Since the entire world of online sports analysis is chiming in on what I shall now dub "Badger-Gate," I figure I'd better offer something up as well. Heaven forbid some Thunder fan newbie comes a-callin' and we haven't properly weighed in on the Game Four dis-assemblage which pertains to young Russell Westbrook.
First though, let's play the game of: Spot That Stat Line!
Now, as you can probably guess, one of these stat-lines is Russell Westbrook's from last night's game. However, I took the liberty to shave off 30 seconds of his game. Can you figure out which one is his?
Even with this slight alteration, you can still probably guess which one is Westbrook's. However, by eliminating those 30 seconds, which just happen to be the last 30 seconds of last night's game, the stat line looks considerably different. It still isn't great, but it isn't visually as striking. If we add in the final 30 seconds of the game, Player B turns into this:
Now, if you're a stat savant, can you spot which three prominent players submitted A, C, and D?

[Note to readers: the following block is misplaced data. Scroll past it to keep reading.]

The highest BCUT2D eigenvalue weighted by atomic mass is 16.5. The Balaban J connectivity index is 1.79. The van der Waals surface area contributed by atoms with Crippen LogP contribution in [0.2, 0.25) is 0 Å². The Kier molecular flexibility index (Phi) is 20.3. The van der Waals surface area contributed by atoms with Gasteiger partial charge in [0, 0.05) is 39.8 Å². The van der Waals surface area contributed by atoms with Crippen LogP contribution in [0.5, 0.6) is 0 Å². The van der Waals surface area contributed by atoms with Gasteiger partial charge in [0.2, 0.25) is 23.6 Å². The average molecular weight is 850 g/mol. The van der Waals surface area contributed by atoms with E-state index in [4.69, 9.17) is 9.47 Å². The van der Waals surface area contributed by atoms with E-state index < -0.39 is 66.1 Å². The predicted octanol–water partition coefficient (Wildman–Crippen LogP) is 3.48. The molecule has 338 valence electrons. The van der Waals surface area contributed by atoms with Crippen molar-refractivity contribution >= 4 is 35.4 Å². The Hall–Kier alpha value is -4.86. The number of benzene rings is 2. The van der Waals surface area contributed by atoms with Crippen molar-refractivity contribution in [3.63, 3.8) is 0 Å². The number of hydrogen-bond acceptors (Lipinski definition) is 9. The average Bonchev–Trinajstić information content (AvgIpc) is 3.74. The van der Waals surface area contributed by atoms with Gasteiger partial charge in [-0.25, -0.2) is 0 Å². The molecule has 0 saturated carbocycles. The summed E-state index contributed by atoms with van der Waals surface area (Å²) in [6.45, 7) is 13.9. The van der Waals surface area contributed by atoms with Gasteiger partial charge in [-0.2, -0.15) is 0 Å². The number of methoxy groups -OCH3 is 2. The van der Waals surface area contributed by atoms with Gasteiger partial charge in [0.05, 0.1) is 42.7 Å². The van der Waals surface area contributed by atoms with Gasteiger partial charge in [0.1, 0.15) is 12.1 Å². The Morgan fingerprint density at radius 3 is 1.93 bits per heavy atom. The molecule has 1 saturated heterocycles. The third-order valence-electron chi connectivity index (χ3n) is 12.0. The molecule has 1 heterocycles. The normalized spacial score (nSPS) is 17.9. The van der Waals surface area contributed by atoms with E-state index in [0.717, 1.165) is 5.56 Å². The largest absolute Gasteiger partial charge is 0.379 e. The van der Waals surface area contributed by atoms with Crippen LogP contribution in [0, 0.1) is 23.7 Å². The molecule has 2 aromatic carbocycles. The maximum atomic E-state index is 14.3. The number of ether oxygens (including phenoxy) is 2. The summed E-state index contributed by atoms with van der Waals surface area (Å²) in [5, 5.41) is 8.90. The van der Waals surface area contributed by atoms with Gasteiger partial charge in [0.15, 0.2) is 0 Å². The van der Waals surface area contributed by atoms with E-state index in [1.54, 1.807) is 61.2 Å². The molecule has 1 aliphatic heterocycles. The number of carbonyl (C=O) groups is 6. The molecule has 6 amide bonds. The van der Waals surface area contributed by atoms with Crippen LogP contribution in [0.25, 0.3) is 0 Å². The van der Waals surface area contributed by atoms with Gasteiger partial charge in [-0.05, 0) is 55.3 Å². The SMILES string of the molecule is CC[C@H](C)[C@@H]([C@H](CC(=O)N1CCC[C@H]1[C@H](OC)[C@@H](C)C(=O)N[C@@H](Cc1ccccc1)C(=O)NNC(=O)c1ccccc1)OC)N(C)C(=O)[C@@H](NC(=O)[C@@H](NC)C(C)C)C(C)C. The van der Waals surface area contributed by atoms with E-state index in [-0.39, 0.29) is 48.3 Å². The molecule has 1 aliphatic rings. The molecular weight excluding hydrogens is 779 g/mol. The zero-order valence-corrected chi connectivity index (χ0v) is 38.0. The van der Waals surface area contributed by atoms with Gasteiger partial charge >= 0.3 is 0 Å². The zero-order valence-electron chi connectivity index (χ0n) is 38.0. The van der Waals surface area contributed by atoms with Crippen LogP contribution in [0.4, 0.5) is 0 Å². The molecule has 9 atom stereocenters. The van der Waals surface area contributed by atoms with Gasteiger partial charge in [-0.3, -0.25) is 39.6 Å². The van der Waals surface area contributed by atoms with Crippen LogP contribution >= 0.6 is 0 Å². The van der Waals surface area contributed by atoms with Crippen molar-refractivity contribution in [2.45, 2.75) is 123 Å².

What is the point?
I have two points to make:
1. Every player who strives to be great will submit bad performances.
I just happened to choose some of the more prominent games that Jordan and Kobe have played when the stakes were much higher than last night's Game Four. In each of those games, the championship was on the line. Jordan's Game Four allowed the inferior Jazz team to tie up the series at 2-2. Kobe's Game Six was the close-out series in the 2008 Finals, which allowed the Celtics to claim banner #17. Those two games were some of their highest profile failures, but if you look at the entire body of each player's work, you will find plenty of other submissions that scrape the barrel of such futility. I threw Rose's game in there because it was similarly poor, was in a similar scenario (Game Four close-out) and I don't think has received nearly as much criticism as Westbrook has. Needless to say, great players occasionally submit clunkers in big moments that cost their teams the win.